How To Cut a Mortise With a Chisel

Cutting out a mortise is one of the basics of joinery when it comes to woodworking. When you think of cutting a mortise, you usually think of using a router or Forstner bits. But the best way to cut a mortise is by hand using a chisel. This method of cutting out a mortise is much cleaner, more effective, and faster than any other. You can cut out a mortise within minutes using a chisel. Not to mention you have complete control of the depth and width with it. If you don’t know how to do it yet, don’t worry, we have you covered with this guide on how to cut a mortise with a chisel.

To cut a mortise with a chisel you first need to mark its width with a mortise gauge. Once you do that, place your chisel perpendicular to the marked area. Make sure the bevelled edge is facing away from the edge of the line that you marked for the mortise by 1/8-inches. Using your mallet, strike the chisel and it will start to dig in. First, make a pass all the way to the other end of the marked line. Then turn the chisel around and then make another pass to the other end. Once done, you will have a clean mortise that you can insert a tenon in.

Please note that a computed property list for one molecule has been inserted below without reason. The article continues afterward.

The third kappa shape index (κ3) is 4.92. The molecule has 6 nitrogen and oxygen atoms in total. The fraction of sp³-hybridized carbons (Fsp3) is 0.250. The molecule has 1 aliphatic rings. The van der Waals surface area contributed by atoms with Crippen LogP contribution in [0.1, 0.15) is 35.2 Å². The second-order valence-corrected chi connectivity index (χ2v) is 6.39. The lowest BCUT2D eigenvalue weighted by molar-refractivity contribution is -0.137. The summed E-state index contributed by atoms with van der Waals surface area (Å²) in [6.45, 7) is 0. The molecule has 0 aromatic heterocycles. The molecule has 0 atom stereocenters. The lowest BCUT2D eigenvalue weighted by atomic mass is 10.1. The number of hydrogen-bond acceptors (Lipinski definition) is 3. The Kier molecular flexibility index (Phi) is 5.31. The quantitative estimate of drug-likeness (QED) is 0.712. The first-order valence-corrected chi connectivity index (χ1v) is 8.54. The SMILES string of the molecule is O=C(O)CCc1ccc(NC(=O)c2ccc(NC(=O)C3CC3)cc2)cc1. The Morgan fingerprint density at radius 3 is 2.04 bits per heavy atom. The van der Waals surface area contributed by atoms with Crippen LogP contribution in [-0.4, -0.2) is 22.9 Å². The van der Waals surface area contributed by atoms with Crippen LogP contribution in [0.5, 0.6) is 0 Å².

Unless you have to cut a few dozen mortises in a short amount of time, a chisel is a way to go. For mass production though, a machine might make short work of the wood than you could with hands. Besides, it is a great skill to have in handy in case your machines aren’t working. Not to mention it gives great satisfaction to carve a mortise with a chisel, it will give you such clean cuts. Also, if you want to start working on handmade joinery, it will give you a head start on how to control and carve out wood with a chisel.

Step by Step Guide on How to Cut a Mortise with a Chisel

To cut a mortise, you need to use a solid and sharp mortise chisel in your arsenal of woodworking tools. A flathead or a bench chisel is too thin to be used to carve out a mortise in wood. When using a mallet to hit it from behind these two might get a damaged edge. But a thick solid mortise chisel is designed for this heavy-duty job.

Step 1 – Preparation

Before anything, you need to prepare the tools that are required for carving out a mortise. A mortise chisel is pretty basic and everyone will have that at hand when carving one out. But you also need a clamp to hold your piece of wood securely while you carve a mortise. A bench vice won’t do for hardwood as it might slip out while you are carving it out. You also need a mortise gauge and a square for marking out the mortise on the piece of wood. Lastly, you will need a mallet for the chisel, if you have a steel-capped chisel then a rubber mallet will be needed instead of a wooden one.

Note: Make sure your chisel is sharpened properly before you use it for precision and efficiency.

Step 2 – Taking Measurements